Potential enforcement and amnesty provisions from the US  immigration bills

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Each house of the US Congress passed bills in the past weeks. These will now be negotiated into a final bill which will be presented to the president to sign into law. Quite a bit of confusion and rhetoric exists, largely because the bills represent several hundred pages each (the Senate bill is over 600 pages).

The US Border Patrol doubled in size from 1995 and 2005 and is now at least 11,500 agents. More than 6,000 new agents are proposed, along with even more staff. This might result in as many as 12,000 new Border Patrol and border control personnel. Many experts and critics are arguing that the build-up hasn't done much good, and that continued build-up probably won't be very effective.

The reasoning is that as long as there are jobs available to illegals in the US, people will continue to come into the country illegally.Sealing the borders on a country the size of the US will be virtually impossible, so provisions are being negotiated to shut off the available jobs.

A bill passed by the Senate on Thursday calls for holding employers accountable with maximum fines of $20,000 for each illegal worker hired and possible jail time for repeat offenders. The House bill proposes up to $40,000 fines. Both bills also call for jail time, especially for repeat offenders.

A spokesman for the Center for Immigration Studies, John Keeley, asks why there has been no call to dramatically increase the number of Immigration and Customs Enforcement personnel at job sites in the United States. "Border resources can't be the exclusive focus of Congress or the administration," he said. "The magnet for illegal immigration in the United States is the widespread availability of jobs."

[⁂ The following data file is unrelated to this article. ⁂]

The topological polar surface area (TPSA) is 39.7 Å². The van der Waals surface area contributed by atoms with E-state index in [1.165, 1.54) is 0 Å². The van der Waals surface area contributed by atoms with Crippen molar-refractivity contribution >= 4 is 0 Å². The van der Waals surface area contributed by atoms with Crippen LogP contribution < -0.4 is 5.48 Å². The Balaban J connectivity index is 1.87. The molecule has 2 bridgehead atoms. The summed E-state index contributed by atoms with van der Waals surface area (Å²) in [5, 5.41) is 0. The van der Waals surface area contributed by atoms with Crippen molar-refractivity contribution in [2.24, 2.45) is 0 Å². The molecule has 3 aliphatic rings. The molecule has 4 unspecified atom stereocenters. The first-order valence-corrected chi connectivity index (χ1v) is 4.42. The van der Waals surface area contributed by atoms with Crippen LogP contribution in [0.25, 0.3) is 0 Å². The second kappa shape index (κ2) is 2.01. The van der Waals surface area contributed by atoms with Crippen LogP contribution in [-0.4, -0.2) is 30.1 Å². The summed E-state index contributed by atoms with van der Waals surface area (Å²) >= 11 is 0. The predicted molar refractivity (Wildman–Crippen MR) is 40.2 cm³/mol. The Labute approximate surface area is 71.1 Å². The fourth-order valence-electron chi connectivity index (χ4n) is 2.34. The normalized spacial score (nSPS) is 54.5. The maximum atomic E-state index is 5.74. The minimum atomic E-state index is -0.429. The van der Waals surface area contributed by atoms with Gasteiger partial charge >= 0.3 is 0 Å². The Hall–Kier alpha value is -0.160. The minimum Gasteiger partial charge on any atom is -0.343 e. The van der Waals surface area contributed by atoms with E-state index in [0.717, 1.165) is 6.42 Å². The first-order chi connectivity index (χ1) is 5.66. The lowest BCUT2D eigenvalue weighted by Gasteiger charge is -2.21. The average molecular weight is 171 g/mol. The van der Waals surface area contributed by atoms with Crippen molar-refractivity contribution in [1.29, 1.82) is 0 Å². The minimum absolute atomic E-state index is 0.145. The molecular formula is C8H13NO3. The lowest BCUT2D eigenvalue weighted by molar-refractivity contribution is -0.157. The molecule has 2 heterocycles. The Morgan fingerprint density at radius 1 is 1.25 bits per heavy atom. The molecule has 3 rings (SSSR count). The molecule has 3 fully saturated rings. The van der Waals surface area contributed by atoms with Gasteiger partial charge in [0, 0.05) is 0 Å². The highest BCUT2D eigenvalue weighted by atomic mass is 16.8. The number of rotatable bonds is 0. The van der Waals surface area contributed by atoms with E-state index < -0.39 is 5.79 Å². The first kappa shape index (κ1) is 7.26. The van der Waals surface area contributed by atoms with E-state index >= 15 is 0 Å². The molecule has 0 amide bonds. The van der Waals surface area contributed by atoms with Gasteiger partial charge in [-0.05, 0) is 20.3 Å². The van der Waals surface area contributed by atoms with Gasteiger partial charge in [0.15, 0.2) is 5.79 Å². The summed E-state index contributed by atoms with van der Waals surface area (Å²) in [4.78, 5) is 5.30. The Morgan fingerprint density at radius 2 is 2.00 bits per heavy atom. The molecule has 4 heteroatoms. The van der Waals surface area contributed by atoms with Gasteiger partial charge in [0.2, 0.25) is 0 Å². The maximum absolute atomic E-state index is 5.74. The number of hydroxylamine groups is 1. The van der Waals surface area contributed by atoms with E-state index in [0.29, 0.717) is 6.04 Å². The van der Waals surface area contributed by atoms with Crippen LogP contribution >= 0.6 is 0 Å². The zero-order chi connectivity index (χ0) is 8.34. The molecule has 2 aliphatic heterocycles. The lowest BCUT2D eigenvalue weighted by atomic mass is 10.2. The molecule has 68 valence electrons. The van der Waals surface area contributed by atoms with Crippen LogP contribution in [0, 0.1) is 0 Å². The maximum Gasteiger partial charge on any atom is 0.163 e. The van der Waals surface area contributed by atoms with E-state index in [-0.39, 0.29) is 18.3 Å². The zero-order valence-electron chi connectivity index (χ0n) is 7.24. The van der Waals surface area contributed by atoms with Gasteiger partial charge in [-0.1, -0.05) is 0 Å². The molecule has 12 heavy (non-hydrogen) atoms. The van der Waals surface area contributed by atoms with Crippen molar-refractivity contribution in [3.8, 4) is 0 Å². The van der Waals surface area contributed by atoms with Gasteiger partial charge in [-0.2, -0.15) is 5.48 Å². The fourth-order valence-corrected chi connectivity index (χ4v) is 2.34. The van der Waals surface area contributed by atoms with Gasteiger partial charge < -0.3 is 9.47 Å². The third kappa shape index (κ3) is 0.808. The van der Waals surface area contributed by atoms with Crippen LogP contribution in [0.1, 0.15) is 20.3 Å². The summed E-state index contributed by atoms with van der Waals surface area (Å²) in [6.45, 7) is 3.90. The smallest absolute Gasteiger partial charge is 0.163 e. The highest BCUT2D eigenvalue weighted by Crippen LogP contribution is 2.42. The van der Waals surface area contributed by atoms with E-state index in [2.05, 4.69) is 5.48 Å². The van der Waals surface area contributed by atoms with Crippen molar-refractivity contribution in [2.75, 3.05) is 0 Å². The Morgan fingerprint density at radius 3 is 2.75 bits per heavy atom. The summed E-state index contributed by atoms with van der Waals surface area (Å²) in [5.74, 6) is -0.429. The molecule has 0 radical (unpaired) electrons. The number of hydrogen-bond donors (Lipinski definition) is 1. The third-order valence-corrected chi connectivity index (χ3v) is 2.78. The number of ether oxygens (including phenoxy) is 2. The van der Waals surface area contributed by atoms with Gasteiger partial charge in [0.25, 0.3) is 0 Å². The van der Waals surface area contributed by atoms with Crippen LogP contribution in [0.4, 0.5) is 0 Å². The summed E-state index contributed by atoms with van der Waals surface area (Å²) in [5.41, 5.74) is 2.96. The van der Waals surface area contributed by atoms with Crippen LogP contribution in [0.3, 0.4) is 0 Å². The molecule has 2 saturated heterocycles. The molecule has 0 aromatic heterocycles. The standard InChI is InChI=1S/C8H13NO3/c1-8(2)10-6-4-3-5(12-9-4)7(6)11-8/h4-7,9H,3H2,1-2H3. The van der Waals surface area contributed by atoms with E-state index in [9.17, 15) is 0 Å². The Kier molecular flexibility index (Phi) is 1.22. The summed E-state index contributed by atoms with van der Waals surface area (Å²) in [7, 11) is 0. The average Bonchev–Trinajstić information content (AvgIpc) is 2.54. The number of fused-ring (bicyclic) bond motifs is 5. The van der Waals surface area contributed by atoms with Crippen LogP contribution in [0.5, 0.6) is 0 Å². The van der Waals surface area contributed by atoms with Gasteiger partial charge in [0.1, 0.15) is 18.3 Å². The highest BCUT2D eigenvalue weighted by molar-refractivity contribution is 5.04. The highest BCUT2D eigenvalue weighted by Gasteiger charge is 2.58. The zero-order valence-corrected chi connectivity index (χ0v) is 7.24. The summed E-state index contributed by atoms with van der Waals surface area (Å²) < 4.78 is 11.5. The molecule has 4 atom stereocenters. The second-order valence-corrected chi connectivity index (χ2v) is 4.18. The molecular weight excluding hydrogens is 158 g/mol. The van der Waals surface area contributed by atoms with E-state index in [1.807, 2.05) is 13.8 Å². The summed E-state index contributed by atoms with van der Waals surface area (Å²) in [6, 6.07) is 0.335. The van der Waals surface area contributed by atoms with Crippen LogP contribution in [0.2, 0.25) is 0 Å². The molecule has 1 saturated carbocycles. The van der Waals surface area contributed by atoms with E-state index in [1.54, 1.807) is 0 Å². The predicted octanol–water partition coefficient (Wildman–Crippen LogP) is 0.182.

ICE's enforcement staff for the entire nation outside the border areas is only about 200, he said, and Bush's 2007 budget only calls for 200 more.

Both the Senate and House bills call for increased accountability and investigation into companies hiring illegals, but it appears to be nearly a forgotten issue, gaining little news coverage or discussion.

Amnesty for people currently in the US illegally is a very hot topic. Some people, George Bush among them, are calling for a 'path toward citizenship' for some illegal immigrants who would qualify. Qualifications seem to hinge upon paying back taxes and fines, and having no serious criminal record. Also, people having entered the US more than two years ago and less than five would be required to leave the country and reapply for entry (under the Senate bill). People entering the US less than two years ago would be required to leave.

For a number of interests, this is considered a reward for illegal activity and they oppose it. The highly conservative Heritage Foundation published a report last week that estimated up to 108 million people could be added to the US population within 20 years.Largely debunked as inaccurate, the report was nevertheless used during debate in the Senate last week to harden certain rules. For one example, the proposed "guest worker visa" limit was lowered from 320,000 to 200,000 approved annually.

For comparison, the Congressional Budget Office estimates the Senate bill would increase the U.S. population by 8 million residents by 2016.

In 1986, President Ronald Reagan offered amnesty to millions of illegal immigrants in the US. It is now being viewed that this is rewarding the activity, so many politicians are opposed to the idea. Most other people are willing to consider it so long as it is done carefully this time.